The tough scoring continued in Tuesday’s Stableford competition with only two players able to better their handicap.

Tyson Ploenges even needed some outside assistance to help him break handicap with 37 points, thanks to some invaluable tips from his caddie.

Off to a sluggish start Ploenges could have been excused for throwing his toys out of the buggy but instead put his head down and had just one more bogey from the fifth hole.

His two birdies helped him score on important holes as he just hung on for the win after a count back with Graham Burke.

Nic Clayton (7) had equal splits of 18 points a piece and eyed off the win, but a scrub on 15 forced him to settle for third.

Bruce Grubb watched on agonisingly as his tee shot on the 5th went precariously close to rolling into the hole on the 5th to finish just millimetres away but was compensated with his Pro Shot prize.

After the A grade Handicap Championship final was postponed due to injury all focus was on the B grade competition between good friends Alan Stewart and newly elected Club Captain, David Adkins.

Adkins faced the difficult task of having to give Stewart a 7 stroke difference and after taking the win on the very first hole that was the only time he led until the 37th hole.

After falling 4 wins behind at one stage Adkins had to dig deep, with Stewart following up his drives with some impressive fairway shots that belied his handicap.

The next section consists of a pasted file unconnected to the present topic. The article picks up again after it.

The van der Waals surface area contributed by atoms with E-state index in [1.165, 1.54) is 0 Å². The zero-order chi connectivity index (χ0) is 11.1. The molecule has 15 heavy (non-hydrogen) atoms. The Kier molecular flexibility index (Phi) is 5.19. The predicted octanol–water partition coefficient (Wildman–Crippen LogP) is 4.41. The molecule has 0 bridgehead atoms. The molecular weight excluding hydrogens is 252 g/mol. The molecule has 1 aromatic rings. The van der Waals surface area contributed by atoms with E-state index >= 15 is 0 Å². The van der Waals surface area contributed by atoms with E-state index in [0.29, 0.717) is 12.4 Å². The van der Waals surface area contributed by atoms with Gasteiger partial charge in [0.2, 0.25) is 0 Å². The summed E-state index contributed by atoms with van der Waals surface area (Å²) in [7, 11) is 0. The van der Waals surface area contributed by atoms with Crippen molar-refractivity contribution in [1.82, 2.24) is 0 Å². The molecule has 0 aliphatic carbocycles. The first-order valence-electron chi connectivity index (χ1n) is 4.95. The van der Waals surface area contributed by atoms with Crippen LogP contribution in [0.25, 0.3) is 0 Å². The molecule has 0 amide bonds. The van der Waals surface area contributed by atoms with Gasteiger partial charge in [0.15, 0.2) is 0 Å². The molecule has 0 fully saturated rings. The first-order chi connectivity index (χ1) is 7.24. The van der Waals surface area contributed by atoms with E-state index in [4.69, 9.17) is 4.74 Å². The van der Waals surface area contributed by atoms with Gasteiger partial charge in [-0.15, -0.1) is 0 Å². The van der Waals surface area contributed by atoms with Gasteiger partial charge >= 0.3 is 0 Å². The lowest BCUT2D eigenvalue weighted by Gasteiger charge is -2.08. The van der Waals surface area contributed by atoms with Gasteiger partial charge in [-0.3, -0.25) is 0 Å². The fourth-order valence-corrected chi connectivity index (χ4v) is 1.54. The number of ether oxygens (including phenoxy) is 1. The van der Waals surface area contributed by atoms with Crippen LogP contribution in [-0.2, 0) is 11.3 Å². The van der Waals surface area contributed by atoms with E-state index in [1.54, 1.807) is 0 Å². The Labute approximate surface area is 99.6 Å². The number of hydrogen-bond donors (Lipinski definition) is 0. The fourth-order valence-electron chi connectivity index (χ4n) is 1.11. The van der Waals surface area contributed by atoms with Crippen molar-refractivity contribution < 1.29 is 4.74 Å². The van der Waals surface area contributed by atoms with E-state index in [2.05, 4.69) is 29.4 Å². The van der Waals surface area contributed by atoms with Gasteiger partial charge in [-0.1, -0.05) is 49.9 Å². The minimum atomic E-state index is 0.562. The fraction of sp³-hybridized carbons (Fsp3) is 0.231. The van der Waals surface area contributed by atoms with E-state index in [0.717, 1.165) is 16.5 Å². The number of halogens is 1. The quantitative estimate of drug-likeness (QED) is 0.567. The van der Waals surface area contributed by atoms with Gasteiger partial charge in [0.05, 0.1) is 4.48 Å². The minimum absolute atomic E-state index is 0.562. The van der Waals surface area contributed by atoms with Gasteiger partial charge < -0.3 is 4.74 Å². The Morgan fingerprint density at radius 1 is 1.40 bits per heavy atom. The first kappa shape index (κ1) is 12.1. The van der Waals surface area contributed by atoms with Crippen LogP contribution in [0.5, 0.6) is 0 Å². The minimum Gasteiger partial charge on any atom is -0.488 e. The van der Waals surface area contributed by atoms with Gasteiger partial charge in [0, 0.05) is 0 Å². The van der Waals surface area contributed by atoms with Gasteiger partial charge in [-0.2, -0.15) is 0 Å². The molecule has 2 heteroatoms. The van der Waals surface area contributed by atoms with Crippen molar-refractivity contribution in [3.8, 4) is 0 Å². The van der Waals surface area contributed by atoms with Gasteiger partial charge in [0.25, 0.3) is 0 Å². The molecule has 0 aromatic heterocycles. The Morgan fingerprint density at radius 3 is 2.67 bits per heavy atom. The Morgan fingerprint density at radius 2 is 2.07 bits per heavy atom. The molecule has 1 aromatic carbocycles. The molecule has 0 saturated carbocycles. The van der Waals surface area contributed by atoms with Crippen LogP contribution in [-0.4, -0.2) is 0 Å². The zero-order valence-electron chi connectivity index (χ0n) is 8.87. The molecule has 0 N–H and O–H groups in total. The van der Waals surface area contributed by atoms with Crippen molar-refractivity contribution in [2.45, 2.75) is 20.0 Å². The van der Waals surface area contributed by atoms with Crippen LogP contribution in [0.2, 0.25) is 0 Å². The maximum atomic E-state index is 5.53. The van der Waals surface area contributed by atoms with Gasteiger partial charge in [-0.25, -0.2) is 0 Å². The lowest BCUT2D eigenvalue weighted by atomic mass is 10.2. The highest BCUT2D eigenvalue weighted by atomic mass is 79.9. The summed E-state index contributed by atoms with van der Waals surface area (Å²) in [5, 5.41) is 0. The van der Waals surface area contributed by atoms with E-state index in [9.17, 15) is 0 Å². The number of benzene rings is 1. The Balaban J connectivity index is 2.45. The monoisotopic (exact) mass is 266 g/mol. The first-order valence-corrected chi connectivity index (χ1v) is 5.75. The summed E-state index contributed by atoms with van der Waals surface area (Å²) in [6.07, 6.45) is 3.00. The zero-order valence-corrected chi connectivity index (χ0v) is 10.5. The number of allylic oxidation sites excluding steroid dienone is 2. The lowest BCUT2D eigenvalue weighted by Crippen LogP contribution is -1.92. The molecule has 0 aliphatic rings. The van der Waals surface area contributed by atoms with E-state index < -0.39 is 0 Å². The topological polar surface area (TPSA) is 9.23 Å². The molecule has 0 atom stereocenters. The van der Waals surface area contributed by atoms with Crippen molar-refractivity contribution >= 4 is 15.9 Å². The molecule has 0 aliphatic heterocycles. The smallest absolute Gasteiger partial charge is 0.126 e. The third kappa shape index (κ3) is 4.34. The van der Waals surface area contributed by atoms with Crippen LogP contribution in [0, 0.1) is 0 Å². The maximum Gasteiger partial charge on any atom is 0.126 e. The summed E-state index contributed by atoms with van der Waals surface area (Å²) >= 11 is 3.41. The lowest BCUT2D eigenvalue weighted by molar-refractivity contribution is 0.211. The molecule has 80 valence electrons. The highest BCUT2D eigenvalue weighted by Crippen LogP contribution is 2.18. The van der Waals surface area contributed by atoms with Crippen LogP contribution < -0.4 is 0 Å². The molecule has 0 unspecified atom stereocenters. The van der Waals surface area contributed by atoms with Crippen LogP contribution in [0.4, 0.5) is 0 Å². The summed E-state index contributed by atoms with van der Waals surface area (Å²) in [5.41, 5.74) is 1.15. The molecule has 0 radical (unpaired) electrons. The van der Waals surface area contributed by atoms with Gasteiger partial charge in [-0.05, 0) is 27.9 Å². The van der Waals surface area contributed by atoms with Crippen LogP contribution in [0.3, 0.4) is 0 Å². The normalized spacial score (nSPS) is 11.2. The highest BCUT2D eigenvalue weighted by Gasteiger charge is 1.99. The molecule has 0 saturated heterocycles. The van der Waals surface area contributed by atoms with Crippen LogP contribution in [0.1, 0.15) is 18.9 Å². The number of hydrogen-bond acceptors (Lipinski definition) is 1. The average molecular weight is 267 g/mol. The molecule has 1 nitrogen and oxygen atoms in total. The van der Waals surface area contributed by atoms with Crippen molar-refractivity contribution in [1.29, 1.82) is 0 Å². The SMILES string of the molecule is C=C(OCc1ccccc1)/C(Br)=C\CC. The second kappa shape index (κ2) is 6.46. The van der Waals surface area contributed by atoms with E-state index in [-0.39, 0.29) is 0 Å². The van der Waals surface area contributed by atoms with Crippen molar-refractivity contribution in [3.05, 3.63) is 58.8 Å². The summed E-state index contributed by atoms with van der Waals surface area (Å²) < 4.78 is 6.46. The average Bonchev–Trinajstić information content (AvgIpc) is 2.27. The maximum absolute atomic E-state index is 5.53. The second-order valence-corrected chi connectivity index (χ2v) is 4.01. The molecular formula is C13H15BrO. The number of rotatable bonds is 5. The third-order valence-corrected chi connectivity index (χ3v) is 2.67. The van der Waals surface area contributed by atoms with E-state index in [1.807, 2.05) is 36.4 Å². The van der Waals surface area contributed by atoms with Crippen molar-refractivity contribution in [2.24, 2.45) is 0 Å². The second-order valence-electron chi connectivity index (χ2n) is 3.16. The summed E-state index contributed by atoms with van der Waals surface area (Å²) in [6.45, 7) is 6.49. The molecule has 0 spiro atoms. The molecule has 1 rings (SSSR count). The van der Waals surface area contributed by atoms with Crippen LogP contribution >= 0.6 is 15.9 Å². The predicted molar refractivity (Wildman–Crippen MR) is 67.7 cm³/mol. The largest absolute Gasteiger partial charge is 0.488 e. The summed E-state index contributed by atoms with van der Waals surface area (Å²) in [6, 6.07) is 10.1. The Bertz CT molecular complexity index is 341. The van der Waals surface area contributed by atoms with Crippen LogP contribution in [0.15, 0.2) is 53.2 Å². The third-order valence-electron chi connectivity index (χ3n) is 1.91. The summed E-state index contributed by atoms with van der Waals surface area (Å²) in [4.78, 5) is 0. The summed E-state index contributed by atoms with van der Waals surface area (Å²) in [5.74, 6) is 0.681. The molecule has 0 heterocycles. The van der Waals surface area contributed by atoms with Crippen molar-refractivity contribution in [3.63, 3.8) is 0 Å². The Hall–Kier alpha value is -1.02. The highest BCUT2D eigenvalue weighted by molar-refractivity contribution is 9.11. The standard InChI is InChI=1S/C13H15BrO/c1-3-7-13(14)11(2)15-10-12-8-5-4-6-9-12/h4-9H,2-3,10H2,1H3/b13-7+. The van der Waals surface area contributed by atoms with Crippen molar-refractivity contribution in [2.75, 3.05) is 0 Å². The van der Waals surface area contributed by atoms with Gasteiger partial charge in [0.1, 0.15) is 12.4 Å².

After the first 18 holes Stewart had a 2 hole advantage which he quickly built on, winning the opening hole of the second round.

A run of 3 wins saw scores tied but Stewart took advantage of one of the holes he gets , rebounding with a win to once again go one


Heading into the last three holes 2 up it was near sudden death for Adkins, unable to afford any mistakes from then on in.

Taking the 16th and holding a slight advantage on the par 5 17th Stewart sunk a clutch putt to square the hole and head to the 36th hole one up and having a stroke advantage up his sleeve.

Adkins put the pressure on with his second finding the green in regulation and to eventually take the hole to end up square.

It was a pity that after 36 highly entertaining and impressive golf there could not be two winners as each player deserved the accolade of champion.

But, as they say, there can only be one winner and Adkins prevailed on the first play-off hole.

Stewart can definitely be proud of the game he played and just as much deserved the trophy.

The C grade championship, played over 27 holes, featured Trevor Gartside up against Ken Milsop.

Gartside was on his game early and quickly jumped to 5 up after the first 9 holes.

Milsop was up against it to turn it around quickly but only just managed to staunch the haemorrhaging, breaking for lunch 9 down after 18.

All Gartside needed to do from then on in was to halve a hole and did that straight away on the 19th to take the win 9/8.

It was good reward for the hard working volunteer and will go some way to easing the pain of not having the Tigers.